Department of Health Permanent Secretary Richard Pengelly has publicly appealed to trade unions to pause industrial action and enter into an independent conciliation process.
Mr Pengelly said: “It is clear to everyone that our health service is in an extremely fragile state. Industrial action will certainly exacerbate this situation.
“The latest disturbing waiting time statistics have just been released, hospital Emergency Departments remain under severe pressure and winter-related illnesses are impacting on the population.
“I fully understand the deep-seated anger and frustration of staff dealing with these escalating problems day and daily. Indeed, I share those feelings. My appeal to unions is simply this – please don’t allow a bad situation to become worse.
“The ultimate resolution to this dispute rests with Ministers. The Department does not have the budget or the authority to meet union demands on pay for this year – I understand how frustrating that position is for the trade unions, but it is the reality we face.
“However, we are ready and willing to enter into a conciliation process with unions to map out an implementation plan for incoming Ministers.
“Trade unions have so far said they are unable to accept our conciliation proposals. I am now publicly urging them to think again.”
In addition, Mr Pengelly has today written to colleagues across the health and social care system setting out the Department’s proposals.
The letter to staff also takes the opportunity to correct misunderstandings relating to the dispute. Key points include:
* Serious health staffing challenges are by no means limited to Northern Ireland. Nursing and midwifery vacancies in England are at the same level as Northern Ireland, as statistics published just this week showed. There is no short term fix to this problem.
* The Department has not received enough money through the Barnett Formula to replicate England’s health pay settlement. Barnett Formula funding allocations will always fall well short of the money needed to reproduce any English pay deal. That’s because our workforce includes social work and social care employees and is therefore proportionately much larger than England’s.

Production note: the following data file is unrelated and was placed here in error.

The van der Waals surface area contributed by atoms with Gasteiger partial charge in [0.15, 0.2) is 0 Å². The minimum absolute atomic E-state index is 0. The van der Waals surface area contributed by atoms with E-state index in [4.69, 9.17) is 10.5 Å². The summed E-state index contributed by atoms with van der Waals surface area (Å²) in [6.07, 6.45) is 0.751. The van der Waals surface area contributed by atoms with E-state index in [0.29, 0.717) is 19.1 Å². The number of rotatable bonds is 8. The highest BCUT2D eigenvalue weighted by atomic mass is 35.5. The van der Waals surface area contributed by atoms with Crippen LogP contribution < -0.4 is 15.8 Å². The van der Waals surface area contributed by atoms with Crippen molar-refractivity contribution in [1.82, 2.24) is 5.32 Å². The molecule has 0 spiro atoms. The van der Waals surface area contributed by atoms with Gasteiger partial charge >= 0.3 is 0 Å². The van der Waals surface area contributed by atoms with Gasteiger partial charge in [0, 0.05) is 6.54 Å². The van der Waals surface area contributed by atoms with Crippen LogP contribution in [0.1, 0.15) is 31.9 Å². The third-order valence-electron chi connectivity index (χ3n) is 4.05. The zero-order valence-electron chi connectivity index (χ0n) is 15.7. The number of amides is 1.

* Funding cannot be switched from agency expenditure to improve on the 2.1% pay offer for this year. Reducing agency spend is not something that can be achieved overnight. At present, agency nurses help keep wards and other health facilities open.
Notes to editors:
1. The Department’s conciliation proposals involve independently chaired discussions to deal comprehensively with all issues involved in the dispute. This would include work on a five-year implementation plan on pay, reducing agency use and safe staffing. The Department remains open to suggestions from trade unions as to how a conciliation process would work.
The Department would progress with its proposed 2.1% pay package as an interim measure, while acknowledging it does not necessarily represent a final settlement for 2019/20.
Under the proposals, industrial action would be suspended but the Department would accept that union ballots for action would remain valid subsequent to the talks if they were to be unsuccessful.
The aim of the proposed discussions would be to develop an action and implementation plan on pay and staffing for the next Health Minister and Executive colleagues. It would also allow an independent and impartial person or panel to assess the impasse between the Department and unions on how to move forward this year and in the future.
2. The letter to staff can be viewed online.
3. For media enquiries please contact the Department of Health Press Office on 028 9052 0575 or email: email@example.com. For out of hours please contact the Duty Press Officer on 028 9037 8110.
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